• If you were using the green pine needles as a mulch, you would not be turning them under, anyway. Unlike compost, mulch is meant to rest on top of the soil. The needles will eventually decompose and work their way down into the soil naturally. Once down there, the microbes in the soil neutralize them, removing whatever acidity they may have started out with.


When they are first applied, compost and mulch serve distinct functions. Compost, among its other benefits, feeds plants with nutrients. Only organic matter that has thoroughly decomposed can function in this way. Since it is the roots of plants that take up the nutrients, it makes sense that you would work compost down into the soil.

By contrast, mulch serves as a barrier on top of the soil. It forms a barrier against weeds, extreme temperatures, and winds that could erode topsoil. To serve these functions, you want your mulch to stay intact as long as possible. You don't want it to decompose: You want it to keep its form and stay right where it is.

But there is some overlap between compost and mulch, and this is where the confusion comes in for beginners. Mulch does eventually break down (against your wishes), works its way into the soil, and becomes a compost-like substance, releasing nutrients into the soil.

Perhaps lending further credibility to the myth is that gardeners often observe that it is difficult to grow most plants under large pine trees. They attach an assumption to this observation: It must be that the pine needles shed by the tree cause the soil there to become acidic. However, this is a case of drawing an incorrect conclusion from the facts. The reasons most plants perform poorly when grown under large pine trees are that the trees cast too much shade, or the root system of the trees blankets the soil surface, forming a barrier and sucking up most of the available water and nutrients.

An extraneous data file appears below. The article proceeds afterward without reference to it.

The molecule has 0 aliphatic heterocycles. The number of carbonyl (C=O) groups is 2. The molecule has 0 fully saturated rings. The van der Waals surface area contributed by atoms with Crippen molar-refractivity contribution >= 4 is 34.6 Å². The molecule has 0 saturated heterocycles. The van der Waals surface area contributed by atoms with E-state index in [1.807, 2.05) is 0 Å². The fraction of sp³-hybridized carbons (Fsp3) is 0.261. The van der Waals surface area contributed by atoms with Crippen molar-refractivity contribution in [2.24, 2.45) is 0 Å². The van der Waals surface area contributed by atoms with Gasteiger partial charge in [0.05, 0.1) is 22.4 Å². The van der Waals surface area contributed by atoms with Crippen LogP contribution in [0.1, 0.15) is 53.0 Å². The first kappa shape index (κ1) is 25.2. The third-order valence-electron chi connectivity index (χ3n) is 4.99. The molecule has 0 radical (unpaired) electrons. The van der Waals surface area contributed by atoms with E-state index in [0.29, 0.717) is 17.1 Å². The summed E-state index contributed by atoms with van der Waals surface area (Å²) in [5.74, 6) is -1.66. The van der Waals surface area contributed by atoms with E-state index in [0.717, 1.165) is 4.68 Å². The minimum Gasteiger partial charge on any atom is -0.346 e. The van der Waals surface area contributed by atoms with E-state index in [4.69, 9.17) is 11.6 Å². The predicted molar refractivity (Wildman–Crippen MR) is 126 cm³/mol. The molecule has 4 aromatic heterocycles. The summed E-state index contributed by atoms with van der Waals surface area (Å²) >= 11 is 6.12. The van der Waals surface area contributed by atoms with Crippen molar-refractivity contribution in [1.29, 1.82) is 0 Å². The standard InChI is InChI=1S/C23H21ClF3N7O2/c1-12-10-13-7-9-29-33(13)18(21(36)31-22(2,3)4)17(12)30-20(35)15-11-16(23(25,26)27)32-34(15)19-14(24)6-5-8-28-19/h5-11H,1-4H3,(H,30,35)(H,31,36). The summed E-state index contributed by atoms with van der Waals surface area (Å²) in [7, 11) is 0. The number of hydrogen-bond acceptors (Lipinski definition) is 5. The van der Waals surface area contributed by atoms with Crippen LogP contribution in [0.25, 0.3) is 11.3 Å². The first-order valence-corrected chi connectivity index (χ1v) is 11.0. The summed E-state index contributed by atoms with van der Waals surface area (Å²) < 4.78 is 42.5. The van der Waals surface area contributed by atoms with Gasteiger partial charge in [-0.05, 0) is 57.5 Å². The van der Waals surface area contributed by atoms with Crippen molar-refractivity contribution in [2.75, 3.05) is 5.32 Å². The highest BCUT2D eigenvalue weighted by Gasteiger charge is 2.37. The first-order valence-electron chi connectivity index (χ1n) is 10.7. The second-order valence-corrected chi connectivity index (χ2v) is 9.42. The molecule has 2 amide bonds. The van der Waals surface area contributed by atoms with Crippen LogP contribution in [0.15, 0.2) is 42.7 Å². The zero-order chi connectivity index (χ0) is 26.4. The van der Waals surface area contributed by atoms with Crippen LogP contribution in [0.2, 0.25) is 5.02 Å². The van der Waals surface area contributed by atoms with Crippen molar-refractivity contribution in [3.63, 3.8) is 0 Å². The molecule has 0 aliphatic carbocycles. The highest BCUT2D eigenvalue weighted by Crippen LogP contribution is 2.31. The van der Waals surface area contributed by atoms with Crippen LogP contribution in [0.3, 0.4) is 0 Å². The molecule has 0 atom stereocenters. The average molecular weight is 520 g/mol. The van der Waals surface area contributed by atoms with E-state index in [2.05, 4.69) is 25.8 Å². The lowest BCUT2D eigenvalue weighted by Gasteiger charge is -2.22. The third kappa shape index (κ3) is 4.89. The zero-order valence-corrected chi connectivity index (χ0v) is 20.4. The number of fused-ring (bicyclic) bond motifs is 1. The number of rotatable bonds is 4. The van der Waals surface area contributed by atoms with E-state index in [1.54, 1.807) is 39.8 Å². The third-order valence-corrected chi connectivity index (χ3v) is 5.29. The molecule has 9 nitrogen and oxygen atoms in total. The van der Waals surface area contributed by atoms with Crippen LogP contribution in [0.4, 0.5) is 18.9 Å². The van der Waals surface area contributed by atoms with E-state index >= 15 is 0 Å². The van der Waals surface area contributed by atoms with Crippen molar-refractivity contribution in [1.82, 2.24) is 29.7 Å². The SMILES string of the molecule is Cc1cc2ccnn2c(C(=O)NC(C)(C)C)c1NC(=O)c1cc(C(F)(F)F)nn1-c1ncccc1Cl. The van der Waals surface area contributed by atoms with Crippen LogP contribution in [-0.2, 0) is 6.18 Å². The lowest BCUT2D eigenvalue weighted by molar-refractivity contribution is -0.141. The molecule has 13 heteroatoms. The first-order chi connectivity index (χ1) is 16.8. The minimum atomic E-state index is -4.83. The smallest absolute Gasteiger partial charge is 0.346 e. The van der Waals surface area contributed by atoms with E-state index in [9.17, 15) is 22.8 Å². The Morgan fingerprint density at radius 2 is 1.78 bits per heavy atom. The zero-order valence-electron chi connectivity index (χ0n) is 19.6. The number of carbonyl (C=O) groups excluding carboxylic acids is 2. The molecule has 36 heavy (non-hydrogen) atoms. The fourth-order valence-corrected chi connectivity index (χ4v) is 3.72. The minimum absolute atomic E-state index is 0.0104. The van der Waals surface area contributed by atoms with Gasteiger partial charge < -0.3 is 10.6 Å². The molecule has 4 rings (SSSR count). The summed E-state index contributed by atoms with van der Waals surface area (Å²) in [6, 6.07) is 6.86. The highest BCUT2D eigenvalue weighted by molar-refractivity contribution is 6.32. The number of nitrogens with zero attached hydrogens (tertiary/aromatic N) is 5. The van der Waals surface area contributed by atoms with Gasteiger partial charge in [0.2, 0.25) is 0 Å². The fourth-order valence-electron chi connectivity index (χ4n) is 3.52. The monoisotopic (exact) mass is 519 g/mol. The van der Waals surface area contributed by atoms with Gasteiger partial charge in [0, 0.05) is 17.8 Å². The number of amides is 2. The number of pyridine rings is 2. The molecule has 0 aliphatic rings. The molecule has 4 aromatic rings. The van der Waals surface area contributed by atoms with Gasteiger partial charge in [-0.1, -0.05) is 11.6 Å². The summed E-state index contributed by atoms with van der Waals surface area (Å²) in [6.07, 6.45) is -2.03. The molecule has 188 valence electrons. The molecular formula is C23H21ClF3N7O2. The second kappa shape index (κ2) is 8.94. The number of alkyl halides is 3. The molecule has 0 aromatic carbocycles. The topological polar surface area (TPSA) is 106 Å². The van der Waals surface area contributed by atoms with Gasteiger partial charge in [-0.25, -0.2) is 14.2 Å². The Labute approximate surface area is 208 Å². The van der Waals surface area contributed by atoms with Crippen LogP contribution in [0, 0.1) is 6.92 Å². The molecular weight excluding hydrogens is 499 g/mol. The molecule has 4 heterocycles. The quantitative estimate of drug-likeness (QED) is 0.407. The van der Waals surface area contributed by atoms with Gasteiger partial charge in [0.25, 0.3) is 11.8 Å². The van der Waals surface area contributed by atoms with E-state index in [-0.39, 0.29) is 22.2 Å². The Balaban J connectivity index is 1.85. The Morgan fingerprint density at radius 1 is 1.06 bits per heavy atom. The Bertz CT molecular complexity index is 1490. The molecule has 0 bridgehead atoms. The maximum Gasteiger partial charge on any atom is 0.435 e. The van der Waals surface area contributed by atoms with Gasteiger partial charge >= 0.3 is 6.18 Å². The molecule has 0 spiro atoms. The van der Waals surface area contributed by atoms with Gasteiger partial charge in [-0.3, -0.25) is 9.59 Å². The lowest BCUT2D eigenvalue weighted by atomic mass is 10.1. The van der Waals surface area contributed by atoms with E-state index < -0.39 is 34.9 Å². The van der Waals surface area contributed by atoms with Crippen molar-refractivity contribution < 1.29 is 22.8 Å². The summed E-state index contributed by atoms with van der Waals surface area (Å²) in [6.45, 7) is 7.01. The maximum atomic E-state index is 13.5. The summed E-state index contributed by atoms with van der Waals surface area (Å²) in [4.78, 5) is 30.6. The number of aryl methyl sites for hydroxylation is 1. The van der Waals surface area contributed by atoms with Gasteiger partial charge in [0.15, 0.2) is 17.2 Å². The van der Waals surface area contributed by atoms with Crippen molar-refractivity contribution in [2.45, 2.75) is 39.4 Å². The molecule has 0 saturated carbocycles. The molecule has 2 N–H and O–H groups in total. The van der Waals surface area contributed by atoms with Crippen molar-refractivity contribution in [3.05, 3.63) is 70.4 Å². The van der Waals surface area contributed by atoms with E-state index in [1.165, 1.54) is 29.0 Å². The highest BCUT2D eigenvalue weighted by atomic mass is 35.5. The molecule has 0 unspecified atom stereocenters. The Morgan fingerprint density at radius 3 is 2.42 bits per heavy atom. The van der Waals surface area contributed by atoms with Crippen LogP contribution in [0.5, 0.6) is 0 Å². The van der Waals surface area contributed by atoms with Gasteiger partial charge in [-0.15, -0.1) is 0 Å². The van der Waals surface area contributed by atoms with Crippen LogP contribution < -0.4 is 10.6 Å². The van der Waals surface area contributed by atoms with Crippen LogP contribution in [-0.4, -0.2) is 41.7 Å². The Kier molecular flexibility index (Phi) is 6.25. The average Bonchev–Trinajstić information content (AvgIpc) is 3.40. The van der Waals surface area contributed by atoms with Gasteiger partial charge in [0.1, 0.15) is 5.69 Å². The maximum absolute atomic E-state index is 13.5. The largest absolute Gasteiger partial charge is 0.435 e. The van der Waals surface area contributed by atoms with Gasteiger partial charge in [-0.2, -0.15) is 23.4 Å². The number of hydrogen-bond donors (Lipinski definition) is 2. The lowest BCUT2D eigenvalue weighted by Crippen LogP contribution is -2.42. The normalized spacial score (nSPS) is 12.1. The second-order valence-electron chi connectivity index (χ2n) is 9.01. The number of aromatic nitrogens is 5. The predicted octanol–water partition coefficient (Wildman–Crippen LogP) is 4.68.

So Are Pine Needles Useful in the Garden?

Yes. They work well as a soil amendment: Treat them as an ingredient to be added to your compost bin. Shred them first so that they will break down more quickly in the compost bin. Most often you will be using them once they have browned because it is at this stage that they most commonly fall off the tree. Brown pine needles are one of the carbon-rich ingredients needed for compost, along with other "brown" materials such as dried leaves. They are complemented by nitrogen-rich ingredients: the "green" materials such as vegetable scraps.

Pine needles are even more popular as a mulch. As a commercial product, they are often sold as "pine straw." Don't be confused by the terminology: Pine straw is pine needles, not straw. But it is even better if you can get your own pine needles because this allows you to save money. People with large pine trees on their property are rarely lacking in pine needles that have to be raked up.

Once you reject the myth of pine needles acidifying the soil, you can use them as a mulch, confident in the knowledge that they offer several benefits and have few drawbacks. For example, when compared to a redwood bark mulch, pine needles:

  • Offer a nice reddish-brown color (although less vivid than that of the redwood bark)
  • Offer good insulation from summer's heat and winter's cold
  • Provide fair nourishment and aeration, but are excellent at allowing water to penetrate into the soil
  • Are easy to apply (because they are so light-weight) and maintain
  • Do not break down too quickly, thereby providing you with a long-lasting mulch